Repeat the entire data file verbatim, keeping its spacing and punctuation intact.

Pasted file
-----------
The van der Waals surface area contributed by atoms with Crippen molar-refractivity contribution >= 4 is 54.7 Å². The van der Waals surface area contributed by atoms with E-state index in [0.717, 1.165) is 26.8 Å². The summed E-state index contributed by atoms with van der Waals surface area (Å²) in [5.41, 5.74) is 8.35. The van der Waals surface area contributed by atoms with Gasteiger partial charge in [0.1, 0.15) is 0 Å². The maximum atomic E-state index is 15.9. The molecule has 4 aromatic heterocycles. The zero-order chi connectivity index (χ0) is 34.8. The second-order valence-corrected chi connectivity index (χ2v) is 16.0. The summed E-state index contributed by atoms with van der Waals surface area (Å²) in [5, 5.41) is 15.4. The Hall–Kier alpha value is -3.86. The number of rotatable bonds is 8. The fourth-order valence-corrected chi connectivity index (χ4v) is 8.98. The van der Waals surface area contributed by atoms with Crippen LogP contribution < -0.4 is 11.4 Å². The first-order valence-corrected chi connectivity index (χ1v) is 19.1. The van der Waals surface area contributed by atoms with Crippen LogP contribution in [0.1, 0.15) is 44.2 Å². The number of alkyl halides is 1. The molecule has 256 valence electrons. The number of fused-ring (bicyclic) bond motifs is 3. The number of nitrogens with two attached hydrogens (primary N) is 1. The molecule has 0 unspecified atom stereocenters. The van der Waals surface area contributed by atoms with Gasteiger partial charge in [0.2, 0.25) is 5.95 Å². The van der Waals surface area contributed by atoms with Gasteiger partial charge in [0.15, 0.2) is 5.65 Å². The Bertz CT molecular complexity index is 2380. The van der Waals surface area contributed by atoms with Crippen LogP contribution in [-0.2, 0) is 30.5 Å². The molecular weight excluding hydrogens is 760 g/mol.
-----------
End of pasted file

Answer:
The van der Waals surface area contributed by atoms with Crippen molar-refractivity contribution >= 4 is 54.7 Å². The van der Waals surface area contributed by atoms with E-state index in [0.717, 1.165) is 26.8 Å². The summed E-state index contributed by atoms with van der Waals surface area (Å²) in [5.41, 5.74) is 8.35. The van der Waals surface area contributed by atoms with Gasteiger partial charge in [0.1, 0.15) is 0 Å². The maximum atomic E-state index is 15.9. The molecule has 4 aromatic heterocycles. The zero-order chi connectivity index (χ0) is 34.8. The second-order valence-corrected chi connectivity index (χ2v) is 16.0. The summed E-state index contributed by atoms with van der Waals surface area (Å²) in [5, 5.41) is 15.4. The Hall–Kier alpha value is -3.86. The number of rotatable bonds is 8. The fourth-order valence-corrected chi connectivity index (χ4v) is 8.98. The van der Waals surface area contributed by atoms with Crippen LogP contribution < -0.4 is 11.4 Å². The first-order valence-corrected chi connectivity index (χ1v) is 19.1. The van der Waals surface area contributed by atoms with Crippen LogP contribution in [0.1, 0.15) is 44.2 Å². The number of alkyl halides is 1. The molecule has 256 valence electrons. The number of fused-ring (bicyclic) bond motifs is 3. The number of nitrogens with two attached hydrogens (primary N) is 1. The molecule has 0 unspecified atom stereocenters. The van der Waals surface area contributed by atoms with Gasteiger partial charge in [0.2, 0.25) is 5.95 Å². The van der Waals surface area contributed by atoms with Gasteiger partial charge in [0.15, 0.2) is 5.65 Å². The Bertz CT molecular complexity index is 2380. The van der Waals surface area contributed by atoms with Crippen LogP contribution in [-0.2, 0) is 30.5 Å². The molecular weight excluding hydrogens is 760 g/mol.